Look after dependents

Ensure assistance continues for any adult children or elderly parents you care for, including plans to professionally manage any funds passed down. For example, if you have a child with a disability, a Henson Trust could help safeguard future support.

  Be specific with Powers of Attorney

If you support someone with regular payments, ensure that is detailed explicitly in your POA. Unless documented, your financial assistance could end if you become incapacitated.

  Write a letter of instruction

This can be appended to a Will and give more details in simple language about your wishes. If you have detailed and complicated bequests, this may be the route for you.

  Address joint accounts

Having joint accounts between parents and adult children can be convenient for money management but problematic both before and after you die. Consider dissolving any joint accounts or documenting your intentions about legal and beneficial ownership and giving explicit instructions about them in your Will.

  Document gifts

Giving away money before you die can be fulfilling and tax efficient. A Deed of Gift document can clarify that this money was not meant to be paid back. Be aware that for tax purposes, non-cash gifts such as real estate or a valuable piece of art may result in an immediate tax liability.


It’s often said your biggest tax bill will come after you die. Unless you have a surviving spouse, the Canada Revenue Agency will deem that you have sold your assets at market value, and will tax your estate accordingly. Dawson says people are often shocked to learn how much this can be. But she cautions that attempts to minimize the impact of probate or estate administration taxes could have unintended consequences. Consider working with a tax specialist because managing complex tax issues shouldn’t be done at the kitchen table. Here are five points to consider.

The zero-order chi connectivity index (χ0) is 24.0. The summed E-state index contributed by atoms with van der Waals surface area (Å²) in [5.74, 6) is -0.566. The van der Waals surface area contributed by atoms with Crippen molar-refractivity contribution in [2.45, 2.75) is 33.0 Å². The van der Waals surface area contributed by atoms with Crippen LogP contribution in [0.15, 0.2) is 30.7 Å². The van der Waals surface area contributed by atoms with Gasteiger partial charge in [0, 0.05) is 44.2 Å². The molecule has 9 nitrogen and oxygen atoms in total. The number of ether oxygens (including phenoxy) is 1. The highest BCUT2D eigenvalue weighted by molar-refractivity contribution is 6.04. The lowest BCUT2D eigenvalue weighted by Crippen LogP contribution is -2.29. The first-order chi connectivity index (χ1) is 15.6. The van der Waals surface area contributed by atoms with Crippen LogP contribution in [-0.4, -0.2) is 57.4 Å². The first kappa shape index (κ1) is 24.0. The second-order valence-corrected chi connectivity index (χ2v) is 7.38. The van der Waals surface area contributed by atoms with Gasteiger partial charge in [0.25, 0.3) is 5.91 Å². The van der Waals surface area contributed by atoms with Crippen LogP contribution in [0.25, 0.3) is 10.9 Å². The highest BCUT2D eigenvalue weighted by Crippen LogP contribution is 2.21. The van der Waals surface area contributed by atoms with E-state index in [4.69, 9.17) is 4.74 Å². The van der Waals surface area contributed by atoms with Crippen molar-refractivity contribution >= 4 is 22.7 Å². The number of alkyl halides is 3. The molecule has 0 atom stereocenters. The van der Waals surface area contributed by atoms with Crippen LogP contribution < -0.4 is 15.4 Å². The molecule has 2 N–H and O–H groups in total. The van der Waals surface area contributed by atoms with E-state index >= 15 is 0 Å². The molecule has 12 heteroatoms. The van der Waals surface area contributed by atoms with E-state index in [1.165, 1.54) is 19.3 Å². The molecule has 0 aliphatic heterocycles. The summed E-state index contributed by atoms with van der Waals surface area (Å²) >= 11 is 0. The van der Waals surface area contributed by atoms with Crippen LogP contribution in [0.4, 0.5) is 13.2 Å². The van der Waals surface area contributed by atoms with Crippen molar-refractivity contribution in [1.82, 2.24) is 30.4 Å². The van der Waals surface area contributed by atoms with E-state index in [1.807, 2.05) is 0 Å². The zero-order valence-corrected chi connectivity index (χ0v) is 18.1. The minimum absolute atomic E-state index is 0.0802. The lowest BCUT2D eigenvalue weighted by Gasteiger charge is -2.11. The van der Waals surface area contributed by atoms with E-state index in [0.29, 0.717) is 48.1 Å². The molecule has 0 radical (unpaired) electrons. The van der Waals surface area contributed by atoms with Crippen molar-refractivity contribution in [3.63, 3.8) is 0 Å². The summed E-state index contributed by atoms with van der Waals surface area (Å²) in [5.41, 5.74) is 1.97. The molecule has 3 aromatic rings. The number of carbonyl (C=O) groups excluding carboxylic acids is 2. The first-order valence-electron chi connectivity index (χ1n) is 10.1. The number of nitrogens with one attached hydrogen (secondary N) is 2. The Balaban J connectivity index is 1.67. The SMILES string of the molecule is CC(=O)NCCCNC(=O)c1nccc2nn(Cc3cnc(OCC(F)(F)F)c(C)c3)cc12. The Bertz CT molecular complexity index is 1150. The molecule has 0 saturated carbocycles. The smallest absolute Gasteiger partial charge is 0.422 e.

Plan for probate fees

Depending on your province, you may be subject to probate or estate administration taxes. These are based on the level of your wealth. Dawson cautions that complicating your situation to mitigate the impact of probate could end up costing you more in the long run.

  Consider the impact of RRSPs/RRIFs

Beneficiaries of Registered Retirement Savings Plans and Registered Retirement Income Funds will directly receive these funds but the tax owing will come out of the estate. If one heir receives your registered funds, other heirs may be unfairly paying a much larger tax bill: Plan ahead for this scenario.

  Mock up your final tax return

After you die, your estate will file a T1 Income Tax and Benefit Return. The tax bill attached can have a major impact on the value of assets before they reach your beneficiaries. Walking through this process can give you an eye-opening view of how your affairs will play out.

  Protect your heirs

If you feel your heirs may inherit a big tax bill, consider talking to a financial advisor or planner about risk management options to alleviate any future burden on your family.

  Think carefully about Trusts

Trusts can be a powerful tool for managing affairs after you die — in particular tax issues — but the costs should be considered. Talk to your planner and advisor and see if this option is right for your circumstance.

Legacy planning

It can be hard to sync your emotions with the hard numbers when giving to your favourite causes. A charity can often be an organization deeply connected with a loved one’s memory or aligned with your social views. “Make a plan with your financial advisor and accountant,” says Dawson. “It’s best to have all parties around the table, to consider not only what makes you feel good but also how the charity may get the greatest benefit and how it could impact your tax situation.” Here are five ideas to consider about charitable giving and your legacy.

  Decide: Will you donate while you’re alive?

Because of taxation rules, a charity may benefit more if you give regularly while you are alive as opposed to bequeathing a lump sum at your death.

  List the organizations you will support

Large organizations, such as hospitals, may manage numerous charities. When you list your favourite charities, take care to specify the full name including the registered charity number to help get your money there.  

  Consider a donor advised fund

These funds allow you to set up your own charitable legacy for as little as $10,000 and have tax and administrative advantages.

  Think about donating privately

Wills are public documents and anyone can read them. If you wish to be discreet with your charitable activities, you can ask your advisor for alternative means to donate other than through a Will.

  Plan a legacy

Have you considered a scholarship or foundation in the family name? If you have the means, you may wish to speak with a financial professional. It may be more realistic than you think.